The County is using the State’s assessment tool. This tool requires a foot-by-foot on-the-ground comprehensive measurement of width, surface, ruts, soil type, visibility, grade, outsloping, connectivity, stability, cultural and natural resources. It is a standardized and objective process that will be used to establish policy. The same process will be applied to all trails and all users, providing consistency across the trail system. The State is still developing the assessment tool, and the County/DC&E’s use of the tool will be part of the State’s peer review and beta testing of the process.

Ms. Erikson then outlined the results of their outreach to existing stakeholder groups. She noted the commonly shared visions of each group in preserving trail access, improving safety, and minimizing environmental impacts. She made an astute observation, saying that “Safety is an observable component, while conflict is perceived.”

The meeting attendees spent the next 90 minutes asking questions and making comments. The audience, almost entirely mountain bikers, asked many intelligent questions and represented the cycling community well. Questions were raised about the timeline, the need for Environmental review, the possibility of alternate use days, funding, and many other concerns.  If major changes to a trail such as a re-route are recommended, these will require a CEQA process. Some expressed the willingness of the cycling community to do any trailwork that is needed or recommended for which there are no funds to complete.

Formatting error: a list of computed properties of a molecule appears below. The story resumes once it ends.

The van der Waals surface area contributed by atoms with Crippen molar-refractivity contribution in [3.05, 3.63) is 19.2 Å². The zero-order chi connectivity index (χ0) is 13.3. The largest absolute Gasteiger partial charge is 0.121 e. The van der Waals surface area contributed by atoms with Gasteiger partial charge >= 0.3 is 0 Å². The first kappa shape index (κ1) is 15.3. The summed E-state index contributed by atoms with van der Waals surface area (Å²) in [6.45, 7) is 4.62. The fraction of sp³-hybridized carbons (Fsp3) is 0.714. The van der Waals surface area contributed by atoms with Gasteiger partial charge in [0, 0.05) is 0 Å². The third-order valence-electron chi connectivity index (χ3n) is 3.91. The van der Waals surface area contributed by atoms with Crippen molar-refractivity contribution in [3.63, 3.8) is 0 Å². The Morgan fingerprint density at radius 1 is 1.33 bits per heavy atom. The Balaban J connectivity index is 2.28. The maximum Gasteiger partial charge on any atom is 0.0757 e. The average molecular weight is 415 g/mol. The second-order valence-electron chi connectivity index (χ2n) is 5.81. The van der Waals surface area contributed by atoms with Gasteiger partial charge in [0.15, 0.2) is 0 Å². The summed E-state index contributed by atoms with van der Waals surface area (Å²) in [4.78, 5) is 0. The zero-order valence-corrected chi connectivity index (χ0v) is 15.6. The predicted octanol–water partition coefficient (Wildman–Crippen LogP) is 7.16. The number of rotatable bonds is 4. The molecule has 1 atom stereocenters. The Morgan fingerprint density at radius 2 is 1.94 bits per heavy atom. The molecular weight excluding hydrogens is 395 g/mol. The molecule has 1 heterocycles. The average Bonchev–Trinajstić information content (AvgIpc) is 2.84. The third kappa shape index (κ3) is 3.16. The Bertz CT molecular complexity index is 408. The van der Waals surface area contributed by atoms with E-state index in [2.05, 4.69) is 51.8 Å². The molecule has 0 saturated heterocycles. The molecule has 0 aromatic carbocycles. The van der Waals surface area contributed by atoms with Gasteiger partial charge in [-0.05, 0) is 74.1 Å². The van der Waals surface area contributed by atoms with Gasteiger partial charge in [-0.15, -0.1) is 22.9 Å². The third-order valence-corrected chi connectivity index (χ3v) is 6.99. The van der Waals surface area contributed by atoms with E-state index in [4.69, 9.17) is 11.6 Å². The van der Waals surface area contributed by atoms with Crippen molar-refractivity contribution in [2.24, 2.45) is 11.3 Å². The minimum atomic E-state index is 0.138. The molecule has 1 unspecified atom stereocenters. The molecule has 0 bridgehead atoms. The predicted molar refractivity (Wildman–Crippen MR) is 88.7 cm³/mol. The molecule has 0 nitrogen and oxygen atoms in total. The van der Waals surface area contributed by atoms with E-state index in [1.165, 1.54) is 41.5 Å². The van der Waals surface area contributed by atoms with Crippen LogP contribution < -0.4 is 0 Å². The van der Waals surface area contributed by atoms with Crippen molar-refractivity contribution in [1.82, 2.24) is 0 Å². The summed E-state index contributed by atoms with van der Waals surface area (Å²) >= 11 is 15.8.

There appeared to be some confusion as to the “trail survey” that was mentioned. This is synonymous with the on-the-ground “trail assessment” and doesn’t refer to a survey of trail users. However, trail users were encouraged to document conflicts by reporting them, or to document their satisfaction with the trails in question.

Sustainability of the trail is one of several components of the assessment. Audience members wondered how five years of use by bicycles hasn’t resulted in a degradation of the Canyon trail, and wondered if this history would be considered. With equestrian impacts to trails known to be greater than bicycles, there was frustration and misunderstanding about what “sustainability” means in this context.

Jim Hasenauer of IMBA spoke eloquently about some of the concerns raised by this process. He observed that the real issue is mountain bike access and the closure of the Canyon trail, separate from the DOJ ruling. The County is lumping them both together, though they could have been handled separately. He went on to say “The reality of trail users is that we really vary in our inclination and abilities. A trail that barely exists to some…is well within the ability and interest of others.”  Having a minimum design standard as a criteria for use would be a mistake and a dis-service to the range of desired experiences sought out by trail users. Indeed, the homogenization of trails that may result from having such a minimum design standard would decrease the range of opportunities for all trail users. Hasenauer continued that with all outdoor recreation, “progression is a part of the sport, and people need a range of difficulties of trails in order to progress.”  People think they can “engineer a trail to eliminate user conflict, but that doesn’t work and results in unsatisfactory trails for all.”  He received a solid round of applause for his comments.